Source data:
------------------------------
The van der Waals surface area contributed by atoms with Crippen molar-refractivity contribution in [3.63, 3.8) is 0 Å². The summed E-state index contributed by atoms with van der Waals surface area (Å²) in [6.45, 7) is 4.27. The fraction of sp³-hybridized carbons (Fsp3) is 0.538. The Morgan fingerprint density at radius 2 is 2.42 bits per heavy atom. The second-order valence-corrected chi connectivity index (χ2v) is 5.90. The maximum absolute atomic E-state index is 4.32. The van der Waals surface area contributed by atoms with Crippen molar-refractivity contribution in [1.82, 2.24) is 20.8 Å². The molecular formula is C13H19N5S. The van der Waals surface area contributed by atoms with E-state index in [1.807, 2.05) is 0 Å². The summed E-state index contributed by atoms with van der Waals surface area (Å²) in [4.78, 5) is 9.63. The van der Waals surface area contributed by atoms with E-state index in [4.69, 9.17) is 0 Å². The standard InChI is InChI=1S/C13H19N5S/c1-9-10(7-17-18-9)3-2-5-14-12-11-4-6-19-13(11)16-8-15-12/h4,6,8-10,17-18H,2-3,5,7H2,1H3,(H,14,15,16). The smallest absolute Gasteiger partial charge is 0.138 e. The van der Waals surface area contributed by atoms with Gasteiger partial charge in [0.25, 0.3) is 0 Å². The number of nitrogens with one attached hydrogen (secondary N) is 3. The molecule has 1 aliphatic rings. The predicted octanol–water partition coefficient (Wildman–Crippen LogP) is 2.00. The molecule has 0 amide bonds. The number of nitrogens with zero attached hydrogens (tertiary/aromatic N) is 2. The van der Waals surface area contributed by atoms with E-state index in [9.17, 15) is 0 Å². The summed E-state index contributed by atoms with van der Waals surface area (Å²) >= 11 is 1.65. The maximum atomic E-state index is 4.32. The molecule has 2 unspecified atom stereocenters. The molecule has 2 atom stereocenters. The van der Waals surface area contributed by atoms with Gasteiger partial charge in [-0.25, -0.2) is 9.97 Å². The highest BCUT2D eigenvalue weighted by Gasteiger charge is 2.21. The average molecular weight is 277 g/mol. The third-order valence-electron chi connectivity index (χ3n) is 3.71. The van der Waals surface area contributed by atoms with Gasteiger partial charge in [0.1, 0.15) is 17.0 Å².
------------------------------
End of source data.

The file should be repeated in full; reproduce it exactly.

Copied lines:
The van der Waals surface area contributed by atoms with Crippen molar-refractivity contribution in [3.63, 3.8) is 0 Å². The summed E-state index contributed by atoms with van der Waals surface area (Å²) in [6.45, 7) is 4.27. The fraction of sp³-hybridized carbons (Fsp3) is 0.538. The Morgan fingerprint density at radius 2 is 2.42 bits per heavy atom. The second-order valence-corrected chi connectivity index (χ2v) is 5.90. The maximum absolute atomic E-state index is 4.32. The van der Waals surface area contributed by atoms with Crippen molar-refractivity contribution in [1.82, 2.24) is 20.8 Å². The molecular formula is C13H19N5S. The van der Waals surface area contributed by atoms with E-state index in [1.807, 2.05) is 0 Å². The summed E-state index contributed by atoms with van der Waals surface area (Å²) in [4.78, 5) is 9.63. The van der Waals surface area contributed by atoms with E-state index in [4.69, 9.17) is 0 Å². The standard InChI is InChI=1S/C13H19N5S/c1-9-10(7-17-18-9)3-2-5-14-12-11-4-6-19-13(11)16-8-15-12/h4,6,8-10,17-18H,2-3,5,7H2,1H3,(H,14,15,16). The smallest absolute Gasteiger partial charge is 0.138 e. The van der Waals surface area contributed by atoms with Gasteiger partial charge in [0.25, 0.3) is 0 Å². The number of nitrogens with one attached hydrogen (secondary N) is 3. The molecule has 1 aliphatic rings. The predicted octanol–water partition coefficient (Wildman–Crippen LogP) is 2.00. The molecule has 0 amide bonds. The number of nitrogens with zero attached hydrogens (tertiary/aromatic N) is 2. The van der Waals surface area contributed by atoms with E-state index in [9.17, 15) is 0 Å². The summed E-state index contributed by atoms with van der Waals surface area (Å²) >= 11 is 1.65. The maximum atomic E-state index is 4.32. The molecule has 2 unspecified atom stereocenters. The molecule has 2 atom stereocenters. The van der Waals surface area contributed by atoms with Gasteiger partial charge in [-0.25, -0.2) is 9.97 Å². The highest BCUT2D eigenvalue weighted by Gasteiger charge is 2.21. The average molecular weight is 277 g/mol. The third-order valence-electron chi connectivity index (χ3n) is 3.71. The van der Waals surface area contributed by atoms with Gasteiger partial charge in [0.1, 0.15) is 17.0 Å².